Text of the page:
In conclusion, we found a clear and significant association between bedroom LAN intensity and progression of subclinical carotid atherosclerosis, which was independent of known risk factors for atherosclerosis, including age, obesity, smoking, economic status, hypertension, and diabetes. Indoor light pollution may be a potential risk factor for atherosclerosis in the general population.
Address
Corporate Author Thesis
Publisher Place of Publication Editor
Language Summary Language Original Title
Series Editor Series Title Abbreviated Series Title
Series Volume Series Issue Edition
ISSN 0160-4120 ISBN Medium
Area Expedition Conference
Notes Approved no
Call Number GFZ @ kyba @ Serial 2706
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Author Zhang, W.; Jiang, L.; Cui, Y.; Xu, Y.; Wang, C.; Yu, J.; Streets, D.G.; Lin, B.
Title Effects of urbanization on airport CO2 emissions: A geographically weighted approach using nighttime light data in China Type Journal Article
Year 2019 Publication Resources, Conservation and Recycling Abbreviated Journal Resources, Conservation and Recycling
Volume 150 Issue Pages (down) 104454
Keywords Remote Sensing
Abstract Regional disparities in carbon dioxide (CO2) emissions from airports at the city level are of increasing importance for low-carbon development of the civil aviation sector. However, CO2 emissions from airport operations have rarely been estimated and discussed. We investigate the main driving forces of airport CO2 emissions by using Ordinary Least Square (OLS) and Geographically Weighted Regression (GWR) models, separately, to investigate whether urbanization drives airport CO2 emissions and to investigate spatial heterogeneity at the city level. Nighttime light (NTL) data from satellite observations are adopted as a proxy for urbanization. We obtained energy consumption data by end-use purpose for 70 airports in China and calculated the CO2 emissions from on-ground airport operations. The median CO2 emissions of the 70 sample airports are estimated to be 15.9 million tonnes for 2015. Results from the GWR model indicate that airport CO2 emissions are affected by five main factors: urbanization, foreign direct investment, the share of tertiary industry in gross domestic output, passenger turnover of civil aviation and passenger turnover of railways. The elasticity of urbanization shows an increasing trend from the east of China to the west. The spatial heterogeneity of the CO2 emissions of the five airport clusters that are located in five urban agglomerations is discussed. In order to achieve effective reductions of CO2 emissions from airports, policy-makers should consider the spatial heterogeneity of the major driving factors of carbon emissions in different regions to avoid carbon lock-in.
Address
Corporate Author Thesis
Publisher Place of Publication Editor
Language Summary Language Original Title
Series Editor Series Title Abbreviated Series Title
Series Volume Series Issue Edition
ISSN 0921-3449 ISBN Medium
Area Expedition Conference
Notes Approved no
Call Number GFZ @ kyba @ Serial 2657
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Author Xia, C.; Yeh, A.G.-O.; Zhang, A.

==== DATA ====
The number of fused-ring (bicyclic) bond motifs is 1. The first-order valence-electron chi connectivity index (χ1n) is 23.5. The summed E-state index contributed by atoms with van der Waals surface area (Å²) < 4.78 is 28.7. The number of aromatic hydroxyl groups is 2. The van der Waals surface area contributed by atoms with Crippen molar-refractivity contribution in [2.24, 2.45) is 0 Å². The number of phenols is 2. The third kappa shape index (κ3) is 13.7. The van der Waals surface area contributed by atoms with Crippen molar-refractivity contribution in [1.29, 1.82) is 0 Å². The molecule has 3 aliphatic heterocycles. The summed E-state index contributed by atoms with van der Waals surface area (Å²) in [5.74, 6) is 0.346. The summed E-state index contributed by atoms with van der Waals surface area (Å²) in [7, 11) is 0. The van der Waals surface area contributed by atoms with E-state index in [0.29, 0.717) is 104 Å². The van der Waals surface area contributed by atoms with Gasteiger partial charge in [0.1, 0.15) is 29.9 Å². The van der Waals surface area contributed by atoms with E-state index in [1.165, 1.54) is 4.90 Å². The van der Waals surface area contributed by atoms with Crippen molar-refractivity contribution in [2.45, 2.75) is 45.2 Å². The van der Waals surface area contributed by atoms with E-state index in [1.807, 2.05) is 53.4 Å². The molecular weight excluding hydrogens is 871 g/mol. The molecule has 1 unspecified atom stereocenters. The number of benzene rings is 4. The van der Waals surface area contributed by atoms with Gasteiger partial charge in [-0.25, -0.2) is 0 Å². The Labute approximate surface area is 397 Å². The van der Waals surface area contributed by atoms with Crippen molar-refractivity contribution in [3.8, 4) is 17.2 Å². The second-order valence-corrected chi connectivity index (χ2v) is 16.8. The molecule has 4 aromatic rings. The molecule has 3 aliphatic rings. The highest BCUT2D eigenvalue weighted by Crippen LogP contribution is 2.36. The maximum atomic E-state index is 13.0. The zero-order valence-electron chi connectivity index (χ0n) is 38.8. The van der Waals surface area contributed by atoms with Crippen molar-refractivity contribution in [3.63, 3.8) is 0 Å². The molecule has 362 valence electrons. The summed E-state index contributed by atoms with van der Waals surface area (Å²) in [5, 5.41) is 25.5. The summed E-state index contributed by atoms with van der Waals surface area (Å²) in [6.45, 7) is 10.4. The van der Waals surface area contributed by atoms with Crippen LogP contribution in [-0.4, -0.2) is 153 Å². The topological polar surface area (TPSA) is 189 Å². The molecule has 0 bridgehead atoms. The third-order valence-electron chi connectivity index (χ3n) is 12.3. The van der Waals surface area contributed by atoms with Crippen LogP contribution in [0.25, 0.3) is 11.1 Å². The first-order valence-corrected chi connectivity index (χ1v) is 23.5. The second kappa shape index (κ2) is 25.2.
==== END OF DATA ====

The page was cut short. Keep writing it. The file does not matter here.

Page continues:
Title Analyzing spatial relationships between urban land use intensity and urban vitality at street block level: A case study of five Chinese megacities Type Journal Article
Year 2020 Publication Landscape and Urban Planning Abbreviated Journal Landscape and Urban Planning
Volume 193 Issue Pages (down) 103669
Keywords Remote Sensing
Abstract Urban sprawl in urbanizing China has resulted in a series of ecological and environmental problems. Urban planners have been committed to promoting compact development through high-density and mixed land use. However, a problem brought by such compact urban form is the mismatch between physical spaces and socio-economic activities. To date, minimal research has been conducted using spatial statistics to study this issue at the local scales. Moreover, urban night-time vitality has been consistently ignored in existing studies. In the current work, urban land use intensity was analyzed on the basis of street block density and typology, and urban daytime and night-time vitality were measured using small catering business and night-time light data, respectively. The spatial relationships between urban land use intensity and urban vitality were investigated using a local indicator of spatial association (LISA), and five megacities in China were taken as a case study to examine whether variations exist between different cities. Results showed a significant positive spatial autocorrelation between urban land use intensity and urban vitality according to global statistics. Therefore, socio-economic activities are more likely to be abundant in densely developed urban areas. However, local spatial mismatches were found in the five megacities, indicating overcrowded or underutilized urban spaces in all the cities. These relationships were associated with different urban areas (urbanized before 1995 and during 1995–2015), land use conditions (function and mixture) and time periods (day and night). The results of this work will provide a comprehensive understanding of compact city and sustainability.
Address
Corporate Author Thesis
Publisher Place of Publication Editor
Language Summary Language Original Title
Series Editor Series Title Abbreviated Series Title
Series Volume Series Issue Edition
ISSN 0169-2046 ISBN Medium
Area Expedition Conference
Notes Approved no
Call Number GFZ @ kyba @ Serial 2697